Albert Lea, Austin mayors stress need to Walz for increased LGA levels
Published 8:00 pm Tuesday, April 16, 2019
Governor pushing for return to 2002 LGA levels
AUSTIN — Gov. Tim Walz was back in Austin again Tuesday, this time to get a first-hand account of what local government aid means to communities like Austin and Albert Lea.
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Walz took a quick tour of the wastewater treatment plant, along with Lt. Gov. Peggy Flanagan and House Speaker Rep. Melissa Hortman, and then sat down with city leaders from Austin and Albert Lea to hear about the challenges some cities face when it comes to LGA.
“To highlight local government aid and bonding is to provide public safety and necessities,” Walz said after the short tour. “Water treatment is a need-to-have.”
Walz is pushing for a return to 2002’s LGA numbers with an increase of about $30 million, part of the governor’s $49 billion budget proposal, which is about $3 billion more than the last two budgets.
For Austin, which relies on around $8.1 million in LGA funding, this increase could prove pivotal. The city is looking at funding to help bring the wastewater treatment plant up to Minnesota Pollution Control Agency code, which carries with it an estimated $73 million price tag, up from a previous estimate of $40 million.
“That’s a big chunk of money,” said City Administrator Craig Clark. “Whether it’s coming out of utility fees or property taxes, it all comes out of the same pocket.”
And that pocket belongs to Austin, which is why the LGA funding is so important.
“There’s a limit to the welding and duct tape you can do on a water treatment plant,” Walz said, referring to the decision many cities in Minnesota are having to make in regards to upgrading infrastructure.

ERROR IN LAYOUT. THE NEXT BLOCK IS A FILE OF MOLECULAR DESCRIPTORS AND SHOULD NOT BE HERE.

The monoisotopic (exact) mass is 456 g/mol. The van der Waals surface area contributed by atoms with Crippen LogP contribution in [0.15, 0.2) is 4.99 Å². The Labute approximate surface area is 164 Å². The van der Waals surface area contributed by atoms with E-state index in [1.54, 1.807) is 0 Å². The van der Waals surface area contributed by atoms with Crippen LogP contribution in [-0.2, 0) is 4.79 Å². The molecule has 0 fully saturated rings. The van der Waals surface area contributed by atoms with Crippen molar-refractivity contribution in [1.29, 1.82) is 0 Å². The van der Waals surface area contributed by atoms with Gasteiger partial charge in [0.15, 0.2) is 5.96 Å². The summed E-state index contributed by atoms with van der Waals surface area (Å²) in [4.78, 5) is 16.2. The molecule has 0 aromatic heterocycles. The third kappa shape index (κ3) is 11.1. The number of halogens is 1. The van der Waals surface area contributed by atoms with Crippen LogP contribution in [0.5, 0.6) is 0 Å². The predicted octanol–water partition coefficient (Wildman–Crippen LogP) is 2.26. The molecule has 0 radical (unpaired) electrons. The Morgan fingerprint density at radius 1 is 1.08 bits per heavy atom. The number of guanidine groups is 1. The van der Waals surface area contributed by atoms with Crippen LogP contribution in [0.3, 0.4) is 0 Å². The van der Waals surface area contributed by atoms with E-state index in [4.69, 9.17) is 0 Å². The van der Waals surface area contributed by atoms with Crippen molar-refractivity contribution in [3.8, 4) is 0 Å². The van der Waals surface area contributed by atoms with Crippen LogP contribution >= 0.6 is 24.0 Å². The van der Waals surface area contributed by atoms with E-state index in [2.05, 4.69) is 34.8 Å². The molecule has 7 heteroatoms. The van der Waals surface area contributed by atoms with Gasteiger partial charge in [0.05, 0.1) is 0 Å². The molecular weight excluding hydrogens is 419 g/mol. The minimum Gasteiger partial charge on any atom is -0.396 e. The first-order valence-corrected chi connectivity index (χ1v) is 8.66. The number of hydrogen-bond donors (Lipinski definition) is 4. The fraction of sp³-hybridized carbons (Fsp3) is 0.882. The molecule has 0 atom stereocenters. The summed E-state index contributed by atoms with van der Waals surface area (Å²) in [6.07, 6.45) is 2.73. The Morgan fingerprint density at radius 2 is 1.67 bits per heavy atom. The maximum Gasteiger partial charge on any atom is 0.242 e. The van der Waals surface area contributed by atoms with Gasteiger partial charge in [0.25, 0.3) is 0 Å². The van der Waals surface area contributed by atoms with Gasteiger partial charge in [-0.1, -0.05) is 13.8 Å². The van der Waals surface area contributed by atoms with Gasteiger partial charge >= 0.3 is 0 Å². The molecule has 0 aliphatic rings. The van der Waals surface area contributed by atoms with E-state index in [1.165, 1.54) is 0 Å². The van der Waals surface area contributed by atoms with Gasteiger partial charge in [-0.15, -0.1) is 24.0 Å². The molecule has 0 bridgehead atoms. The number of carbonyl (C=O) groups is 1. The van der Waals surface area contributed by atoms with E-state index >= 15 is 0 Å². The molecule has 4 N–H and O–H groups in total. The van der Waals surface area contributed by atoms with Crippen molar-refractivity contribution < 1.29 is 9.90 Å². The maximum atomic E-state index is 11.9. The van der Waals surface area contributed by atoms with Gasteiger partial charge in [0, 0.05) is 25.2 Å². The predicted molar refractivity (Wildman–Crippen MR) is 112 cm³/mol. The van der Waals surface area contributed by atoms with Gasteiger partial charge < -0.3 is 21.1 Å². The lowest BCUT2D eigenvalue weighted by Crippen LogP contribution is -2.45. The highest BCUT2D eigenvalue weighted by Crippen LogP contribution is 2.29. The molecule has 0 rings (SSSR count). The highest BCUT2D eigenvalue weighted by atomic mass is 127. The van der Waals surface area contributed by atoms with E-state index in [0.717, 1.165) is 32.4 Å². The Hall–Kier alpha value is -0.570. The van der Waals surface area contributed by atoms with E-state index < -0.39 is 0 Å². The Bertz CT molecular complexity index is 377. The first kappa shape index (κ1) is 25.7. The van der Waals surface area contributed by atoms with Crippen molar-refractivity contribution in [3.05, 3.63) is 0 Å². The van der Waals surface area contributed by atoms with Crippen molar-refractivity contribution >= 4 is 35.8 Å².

Albert Lea is in much the same bind and Mayor Vern Rasmussen Jr. said that some of its upgrades can’t wait any longer.
“Without LGA we would be a drastically different community,” Rasmussen said during a round-table discussion. “Our infrastructure needs are paramount. We can’t push this back anymore.”
Walz, along with Flanagan and Hortman, spoke to the needs of the state legislature continuing to support LGA.
In Flanagan’s view, it’s just something that needs to be done.
“LGA funding is really just common sense,” Flanagan said. “We want to be your partners.”
But to be on board is to go against voices in the Minnesota Legislature who are opposed to the increase to the budget proposal, primarily in the Republican-lead Senate.
“We’re being told to wait until next year,” Walz said. “Why would you want to wait until next year, unless it’s ideological?”
“It’s important for a government to not only look into cost, but value,” Hortman added.
Mayor Tom Stiehm, however, pushed the importance of LGA by using Austin as an example.
“You drive around, you’ll see a vibrant, growing city and that’s because of local government aid,” Stiehm said.